“Computer. Hello computer.” The moment at 1m 9s in this clip comes to mind every time I encounter a new device or UI, or an old familiar one changes. iOS 6 to 7. OS 9 to X. Plastic keyboard to touch screen. The clip represents our recurring expectation that these transitions will not only be easy, but accumulative.

In reality though, on mass, we only know the computers and interfaces of the now. Not the past.

The idea that Scotty, clearly more akin with Siri style interfaces (which we’re nearly there with) will be able to touch type an old beige QWERTY keyboard and navigate a Macintosh Plus, is cute but delusional.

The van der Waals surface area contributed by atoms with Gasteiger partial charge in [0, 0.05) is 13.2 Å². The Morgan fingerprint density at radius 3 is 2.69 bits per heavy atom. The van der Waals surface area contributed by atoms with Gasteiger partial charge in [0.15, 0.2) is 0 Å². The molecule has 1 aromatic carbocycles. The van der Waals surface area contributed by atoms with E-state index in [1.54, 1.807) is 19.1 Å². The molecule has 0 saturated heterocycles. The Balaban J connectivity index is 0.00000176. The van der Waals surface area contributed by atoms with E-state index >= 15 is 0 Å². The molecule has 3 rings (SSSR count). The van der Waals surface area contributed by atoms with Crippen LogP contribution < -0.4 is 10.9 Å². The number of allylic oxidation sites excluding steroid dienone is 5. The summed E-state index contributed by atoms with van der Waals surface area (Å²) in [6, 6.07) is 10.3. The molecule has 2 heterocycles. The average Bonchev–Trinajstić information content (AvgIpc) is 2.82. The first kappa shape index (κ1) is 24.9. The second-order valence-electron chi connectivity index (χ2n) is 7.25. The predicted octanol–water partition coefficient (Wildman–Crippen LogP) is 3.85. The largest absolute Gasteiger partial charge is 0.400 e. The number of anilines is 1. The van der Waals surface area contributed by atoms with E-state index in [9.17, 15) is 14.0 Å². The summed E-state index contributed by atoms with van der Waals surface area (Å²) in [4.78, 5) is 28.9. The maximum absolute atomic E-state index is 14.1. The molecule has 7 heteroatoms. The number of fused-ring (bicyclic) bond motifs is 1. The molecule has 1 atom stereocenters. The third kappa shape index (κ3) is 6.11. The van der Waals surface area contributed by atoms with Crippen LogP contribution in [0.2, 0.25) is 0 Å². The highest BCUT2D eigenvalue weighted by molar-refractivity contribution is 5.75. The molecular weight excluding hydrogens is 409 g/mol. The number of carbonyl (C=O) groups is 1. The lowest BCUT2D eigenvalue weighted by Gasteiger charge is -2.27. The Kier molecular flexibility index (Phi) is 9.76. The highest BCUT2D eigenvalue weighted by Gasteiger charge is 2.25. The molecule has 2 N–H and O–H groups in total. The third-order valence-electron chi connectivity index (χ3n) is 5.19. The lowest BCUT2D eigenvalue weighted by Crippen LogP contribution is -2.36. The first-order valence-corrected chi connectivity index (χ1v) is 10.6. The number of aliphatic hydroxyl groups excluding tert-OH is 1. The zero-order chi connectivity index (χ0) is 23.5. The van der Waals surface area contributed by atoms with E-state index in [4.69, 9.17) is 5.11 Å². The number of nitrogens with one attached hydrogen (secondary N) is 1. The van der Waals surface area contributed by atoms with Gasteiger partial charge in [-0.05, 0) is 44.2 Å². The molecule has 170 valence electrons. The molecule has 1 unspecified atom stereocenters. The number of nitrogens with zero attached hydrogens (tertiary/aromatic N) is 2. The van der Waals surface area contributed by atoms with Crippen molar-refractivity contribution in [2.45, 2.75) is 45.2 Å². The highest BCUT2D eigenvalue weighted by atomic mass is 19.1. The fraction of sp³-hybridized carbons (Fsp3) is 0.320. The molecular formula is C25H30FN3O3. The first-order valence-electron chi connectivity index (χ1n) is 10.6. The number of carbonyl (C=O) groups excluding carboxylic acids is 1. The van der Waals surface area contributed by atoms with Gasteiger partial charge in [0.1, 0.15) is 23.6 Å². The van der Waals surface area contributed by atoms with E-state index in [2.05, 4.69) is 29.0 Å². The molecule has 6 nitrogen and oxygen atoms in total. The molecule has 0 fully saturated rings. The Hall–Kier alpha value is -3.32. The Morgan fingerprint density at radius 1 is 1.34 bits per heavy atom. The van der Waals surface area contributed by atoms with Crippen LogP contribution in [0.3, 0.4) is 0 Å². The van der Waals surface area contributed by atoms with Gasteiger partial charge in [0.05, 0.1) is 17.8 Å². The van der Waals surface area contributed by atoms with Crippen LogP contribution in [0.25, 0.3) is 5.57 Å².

Just look and listen during the adoption of any new UI on iOS or or even Twitter and Facebook. People go mad when buttons change position. But very quickly forget the past, in the adoption of a new now. 

The idea that my children will be able to use iOS 6 then, let along a QWERTY keyboard, with any level of proficiency is lovely, but clearly wrong. The expectation that future computers will be easier to use however, looks to becoming scarily true and like a great opportunity for UI and UX designers.

I can see it now… ‘So, Son, you’re a UX Architect for Intergalactic Craft, but what exactly do you do?’